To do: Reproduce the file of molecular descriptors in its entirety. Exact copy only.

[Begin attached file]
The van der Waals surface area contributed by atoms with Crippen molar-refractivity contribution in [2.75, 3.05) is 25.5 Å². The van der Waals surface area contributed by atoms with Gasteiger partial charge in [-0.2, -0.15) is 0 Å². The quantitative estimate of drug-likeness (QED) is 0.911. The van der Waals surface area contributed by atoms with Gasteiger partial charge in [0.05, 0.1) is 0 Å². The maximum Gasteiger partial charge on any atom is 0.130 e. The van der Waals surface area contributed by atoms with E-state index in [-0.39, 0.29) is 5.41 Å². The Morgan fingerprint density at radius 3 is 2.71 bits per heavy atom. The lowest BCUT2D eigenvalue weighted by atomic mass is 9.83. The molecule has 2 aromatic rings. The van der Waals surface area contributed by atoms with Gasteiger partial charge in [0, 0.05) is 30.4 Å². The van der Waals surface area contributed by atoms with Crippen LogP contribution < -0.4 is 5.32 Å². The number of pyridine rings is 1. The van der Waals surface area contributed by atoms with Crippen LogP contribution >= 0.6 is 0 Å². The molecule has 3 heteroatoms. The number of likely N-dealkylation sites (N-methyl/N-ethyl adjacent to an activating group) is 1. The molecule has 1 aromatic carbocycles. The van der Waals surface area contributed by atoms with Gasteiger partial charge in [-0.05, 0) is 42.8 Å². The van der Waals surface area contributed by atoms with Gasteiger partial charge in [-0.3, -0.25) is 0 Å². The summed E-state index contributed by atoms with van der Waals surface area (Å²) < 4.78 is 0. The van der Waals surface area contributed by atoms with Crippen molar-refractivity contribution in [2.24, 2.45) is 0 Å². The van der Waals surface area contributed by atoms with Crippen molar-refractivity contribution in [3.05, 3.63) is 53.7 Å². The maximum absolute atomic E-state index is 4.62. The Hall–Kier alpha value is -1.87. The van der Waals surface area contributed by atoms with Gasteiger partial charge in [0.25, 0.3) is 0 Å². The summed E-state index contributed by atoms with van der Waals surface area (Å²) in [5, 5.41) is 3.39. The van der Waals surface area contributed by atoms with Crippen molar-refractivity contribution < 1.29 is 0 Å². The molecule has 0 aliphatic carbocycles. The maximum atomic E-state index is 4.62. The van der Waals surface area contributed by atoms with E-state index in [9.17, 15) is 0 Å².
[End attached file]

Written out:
The van der Waals surface area contributed by atoms with Crippen molar-refractivity contribution in [2.75, 3.05) is 25.5 Å². The van der Waals surface area contributed by atoms with Gasteiger partial charge in [-0.2, -0.15) is 0 Å². The quantitative estimate of drug-likeness (QED) is 0.911. The van der Waals surface area contributed by atoms with Gasteiger partial charge in [0.05, 0.1) is 0 Å². The maximum Gasteiger partial charge on any atom is 0.130 e. The van der Waals surface area contributed by atoms with E-state index in [-0.39, 0.29) is 5.41 Å². The Morgan fingerprint density at radius 3 is 2.71 bits per heavy atom. The lowest BCUT2D eigenvalue weighted by atomic mass is 9.83. The molecule has 2 aromatic rings. The van der Waals surface area contributed by atoms with Gasteiger partial charge in [0, 0.05) is 30.4 Å². The van der Waals surface area contributed by atoms with Crippen LogP contribution < -0.4 is 5.32 Å². The number of pyridine rings is 1. The van der Waals surface area contributed by atoms with Crippen LogP contribution >= 0.6 is 0 Å². The molecule has 3 heteroatoms. The number of likely N-dealkylation sites (N-methyl/N-ethyl adjacent to an activating group) is 1. The molecule has 1 aromatic carbocycles. The van der Waals surface area contributed by atoms with Gasteiger partial charge in [-0.05, 0) is 42.8 Å². The van der Waals surface area contributed by atoms with Gasteiger partial charge in [-0.3, -0.25) is 0 Å². The summed E-state index contributed by atoms with van der Waals surface area (Å²) < 4.78 is 0. The van der Waals surface area contributed by atoms with Crippen molar-refractivity contribution in [2.24, 2.45) is 0 Å². The van der Waals surface area contributed by atoms with Crippen molar-refractivity contribution in [3.05, 3.63) is 53.7 Å². The maximum absolute atomic E-state index is 4.62. The Hall–Kier alpha value is -1.87. The van der Waals surface area contributed by atoms with Gasteiger partial charge in [0.25, 0.3) is 0 Å². The summed E-state index contributed by atoms with van der Waals surface area (Å²) in [5, 5.41) is 3.39. The van der Waals surface area contributed by atoms with Crippen molar-refractivity contribution < 1.29 is 0 Å². The molecule has 0 aliphatic carbocycles. The maximum atomic E-state index is 4.62. The van der Waals surface area contributed by atoms with E-state index in [9.17, 15) is 0 Å².